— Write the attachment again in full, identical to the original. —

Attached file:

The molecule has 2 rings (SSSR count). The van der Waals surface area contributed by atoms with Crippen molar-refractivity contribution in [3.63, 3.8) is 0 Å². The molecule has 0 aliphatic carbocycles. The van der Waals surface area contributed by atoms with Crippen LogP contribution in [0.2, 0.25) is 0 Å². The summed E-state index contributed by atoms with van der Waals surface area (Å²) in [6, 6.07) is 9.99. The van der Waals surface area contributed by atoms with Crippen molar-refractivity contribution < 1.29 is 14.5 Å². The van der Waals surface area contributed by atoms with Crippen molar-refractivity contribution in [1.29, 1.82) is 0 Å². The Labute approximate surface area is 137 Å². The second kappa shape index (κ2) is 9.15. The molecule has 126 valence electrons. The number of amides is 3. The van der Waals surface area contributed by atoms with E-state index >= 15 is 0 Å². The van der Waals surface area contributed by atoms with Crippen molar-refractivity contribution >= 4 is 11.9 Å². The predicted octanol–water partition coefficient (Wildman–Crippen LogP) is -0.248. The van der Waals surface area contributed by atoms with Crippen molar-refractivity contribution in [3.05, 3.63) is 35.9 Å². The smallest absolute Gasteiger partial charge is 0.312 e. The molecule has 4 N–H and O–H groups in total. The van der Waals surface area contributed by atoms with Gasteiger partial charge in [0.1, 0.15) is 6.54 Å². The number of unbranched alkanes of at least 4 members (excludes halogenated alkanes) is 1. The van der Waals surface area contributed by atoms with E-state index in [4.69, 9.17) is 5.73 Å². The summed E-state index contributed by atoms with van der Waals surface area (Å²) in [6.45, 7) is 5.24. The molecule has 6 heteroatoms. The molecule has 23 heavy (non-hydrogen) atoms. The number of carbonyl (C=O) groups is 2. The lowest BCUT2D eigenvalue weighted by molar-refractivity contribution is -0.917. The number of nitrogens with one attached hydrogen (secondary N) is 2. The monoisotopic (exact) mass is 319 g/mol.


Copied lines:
The molecule has 2 rings (SSSR count). The van der Waals surface area contributed by atoms with Crippen molar-refractivity contribution in [3.63, 3.8) is 0 Å². The molecule has 0 aliphatic carbocycles. The van der Waals surface area contributed by atoms with Crippen LogP contribution in [0.2, 0.25) is 0 Å². The summed E-state index contributed by atoms with van der Waals surface area (Å²) in [6, 6.07) is 9.99. The van der Waals surface area contributed by atoms with Crippen molar-refractivity contribution < 1.29 is 14.5 Å². The van der Waals surface area contributed by atoms with Crippen molar-refractivity contribution in [1.29, 1.82) is 0 Å². The Labute approximate surface area is 137 Å². The second kappa shape index (κ2) is 9.15. The molecule has 126 valence electrons. The number of amides is 3. The van der Waals surface area contributed by atoms with E-state index >= 15 is 0 Å². The van der Waals surface area contributed by atoms with Crippen molar-refractivity contribution >= 4 is 11.9 Å². The predicted octanol–water partition coefficient (Wildman–Crippen LogP) is -0.248. The van der Waals surface area contributed by atoms with Crippen molar-refractivity contribution in [3.05, 3.63) is 35.9 Å². The smallest absolute Gasteiger partial charge is 0.312 e. The molecule has 4 N–H and O–H groups in total. The van der Waals surface area contributed by atoms with Gasteiger partial charge in [0.1, 0.15) is 6.54 Å². The number of unbranched alkanes of at least 4 members (excludes halogenated alkanes) is 1. The van der Waals surface area contributed by atoms with E-state index in [4.69, 9.17) is 5.73 Å². The summed E-state index contributed by atoms with van der Waals surface area (Å²) in [6.45, 7) is 5.24. The molecule has 6 heteroatoms. The molecule has 23 heavy (non-hydrogen) atoms. The number of carbonyl (C=O) groups is 2. The lowest BCUT2D eigenvalue weighted by molar-refractivity contribution is -0.917. The number of nitrogens with one attached hydrogen (secondary N) is 2. The monoisotopic (exact) mass is 319 g/mol.